Where nui refers to the number of functional requirements
that are interpreted identically by all reviewers and nr refers
to the total number of requirements (both functional and
non-functional) in the requirements document
• Completeness
can be measured as follows:
Completeness = n u /(n j  n s )
Where nu refers to the number of unique functional
requirements that do not depend on any other
requirement, nj refers to the number of external inputs and
ns number of states of the system
A metric for measuring coupling between
two modules in imperative paradigm
• Coupling = k / M
M = di + (a×ci)+do+(b×co)+gd+(c×gc)+w+r
di the number of input data parameters
ci number of input control parameters
do number of output data parameters
co number of output control parameter
gd number of global data varials
gc number of global control variables
w number of modules called
r number of modules calling this module
k =1, a =b= c=2(all these can be adjusted)
Metrics for O-O Systems
• Like testing, metric equation for procedural
paradigm have been found to be inadequate
for O-O paradigm
• Several OO metrics have been published in the
C&K metrics(1994), Kim’s metrics(1994,1996),
MOOD’s metrics(1995), Liu’s metrics(1999)
Metrics for O-O Systems
• DOR(C )= 
r(C )
t  tr
Where r( C ) denotes the number of subclasses
of C
t denotes the total number of classes in the
tr denotes the sum of all subclasses in the
Object Oriented Class Estimation
Object Oriented Class Estimation
A. Estimate the number of classes in code to be developed/modified: ________
B. Categorize the type of user interface and assign weight:
No UI:
Simple text-based UI:
Simple GUI
Complex GUI
C. Multiply # Classes by UI Weight:
D. Add A + C to get estimate of total number of classes:
E. Multiply D (total # classes) by # person days/class (15-20)
Calculation of ‘Lack of Cohesion’
Lack of Cohesion (LCOM) for a class is defined as follows:
• Let ‘C’ denote the class for which LCOM is computed.
• Let ‘m’ denote the number of methods in C.
• Let ‘a’ denote the attributes of C.
• Let ‘m(a)’ denote the methods of C that access the
attribute ‘a’ in C.
• Let ‘Sum(m(a))’ denote the sum of all ‘m(a)’ over all
the attributes in C.
• Now, LCOM( C ) is defined as ( m – Sum (m(a)) / a) /
(m – 1)
Cohesion Metrics
• If class C has only one method or no method,
LCOM is undefined. If there are no attributes in C,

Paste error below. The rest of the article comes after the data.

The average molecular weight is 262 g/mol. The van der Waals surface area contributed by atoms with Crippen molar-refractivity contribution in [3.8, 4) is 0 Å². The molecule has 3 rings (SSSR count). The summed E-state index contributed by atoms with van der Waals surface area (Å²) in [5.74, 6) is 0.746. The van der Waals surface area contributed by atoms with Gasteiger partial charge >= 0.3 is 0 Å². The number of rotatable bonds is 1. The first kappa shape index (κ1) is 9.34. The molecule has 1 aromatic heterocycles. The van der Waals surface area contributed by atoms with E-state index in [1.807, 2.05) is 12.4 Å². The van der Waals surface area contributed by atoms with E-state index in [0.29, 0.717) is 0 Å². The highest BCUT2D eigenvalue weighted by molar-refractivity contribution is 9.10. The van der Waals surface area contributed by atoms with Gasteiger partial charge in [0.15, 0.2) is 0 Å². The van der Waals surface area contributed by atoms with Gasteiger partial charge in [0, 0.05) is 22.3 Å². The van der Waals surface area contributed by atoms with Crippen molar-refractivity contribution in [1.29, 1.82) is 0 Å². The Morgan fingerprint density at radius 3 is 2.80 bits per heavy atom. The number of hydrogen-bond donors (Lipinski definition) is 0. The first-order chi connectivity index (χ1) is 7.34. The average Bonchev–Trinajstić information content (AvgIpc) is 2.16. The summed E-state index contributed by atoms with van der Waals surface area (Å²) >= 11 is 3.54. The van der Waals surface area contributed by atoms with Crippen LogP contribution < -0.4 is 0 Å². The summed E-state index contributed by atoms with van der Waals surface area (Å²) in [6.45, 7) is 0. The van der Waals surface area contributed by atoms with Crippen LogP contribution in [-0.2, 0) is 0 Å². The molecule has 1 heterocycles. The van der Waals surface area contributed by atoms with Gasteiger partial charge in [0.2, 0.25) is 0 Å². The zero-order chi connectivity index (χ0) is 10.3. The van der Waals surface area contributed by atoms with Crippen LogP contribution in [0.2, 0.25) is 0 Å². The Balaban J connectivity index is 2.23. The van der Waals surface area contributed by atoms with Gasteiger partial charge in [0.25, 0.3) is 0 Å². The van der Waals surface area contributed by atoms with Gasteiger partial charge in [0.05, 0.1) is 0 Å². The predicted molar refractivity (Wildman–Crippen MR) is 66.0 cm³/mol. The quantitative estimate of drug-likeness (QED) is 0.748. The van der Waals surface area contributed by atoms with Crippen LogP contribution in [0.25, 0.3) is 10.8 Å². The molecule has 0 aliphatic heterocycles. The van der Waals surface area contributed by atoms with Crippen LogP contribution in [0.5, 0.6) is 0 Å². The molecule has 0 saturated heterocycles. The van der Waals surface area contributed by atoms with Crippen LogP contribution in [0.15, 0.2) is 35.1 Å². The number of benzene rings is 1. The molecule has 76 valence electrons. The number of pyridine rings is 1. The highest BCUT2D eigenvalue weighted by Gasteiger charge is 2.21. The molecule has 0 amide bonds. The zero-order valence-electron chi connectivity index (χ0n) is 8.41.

then also LCOM is undefined. In both situations,
for computational purposes, LCOM is set to zero.
• Normally, LCOM value is expected to be between
0 and 2. A value greater than 1 is an indication
that the class must be redesigned. The higher is
the value of LCOM, the lower is the cohesion and
hence the need for redesign.
The class ‘Account’ (without constructor) ‘Account’ (with constructor)
m = 4, a = 3
m(Account#) = 1
m(UserID) = 1
m(Balance) = 3
sum(m(a)) = 5
LCOM (Account) = (4 – 5 / 3) / (3 – 1) = 1.667
m = 5, a = 3
m(Account#) = 2
m(UserID) = 2
m(Balance) = 3
sum(m(a)) = 7
LCOM(Account) = (5 – 7 / 3) (5
– 1) = 0.667
The class ‘LoginAccount’ (without constructor)
m = 1, a = 2
= 2, a = 2
m(UserID) = 0
m(UserID) = 1
m(Password) = 1
m(Password) = 2
sum(m(a)) = 1
sum(m(a)) = 3
LCOM (LoginAccount) = (1 – 1 / 2) / (1- 1)
= 0 (set to zero because m = 1)
‘LoginAccount’ (with constructor)
LCOM(LoginAccount) = (2
– 3 / 2) (2 – 1) =
The class ‘AccountsDatabase’ (without constructor) ‘AccountsDatabase’ (with constructor)
m = 4, a = 1
5, a = 1
m(Accounts) = 4
m(Accounts) = 5
sum(m(a)) = 4
sum(m(a)) = 5
LCOM (AccountsDatabase) = (4 – 4 / 1) / (4 – 1)
LCOM(AccountsDatabase) = (5 – 5/1)(5-1) = 0
The class ‘Login Accounts Database’
Exactly similar to ‘Accounts Database’ and hence
LCOM (Login Accounts Database) = 0, both for
with constructor and without constructor.
MOOD’s Metric for Measure of Polymorphism
M o (Ci )
• Polymorphism factor = TC M (C )  DC(C )
Where TC denotes the number of classes in the
DC(Ci ) denotes the number of subclasses of Ci
Mo(Ci ) denotes the number of overriding methods
in Ci
Mn(Ci ) denotes the number of new methods in Ci
MOOD’s Metric on Degree of Coupling
between Classes
j 1
• Coupling factor =  ( Is _ client(C ,C ))
TC2  TC  2   (C )
Is_client(Ci, Cj) = 1 if client Ci has at least one
non-inheritance reference to supplier classes
Cj; otherwise, it is 0
denotes the maximum number of
coupling due to inheritance
(Ci )
Problem with metrics
• Defining metrics formulas is difficult
– No standards and no guidelines: each equation
defines a metric for a particular application
• Correctness of the metrics formulas must be
established before using them
• Metrics measure a product, too late to predict
the complexity of the product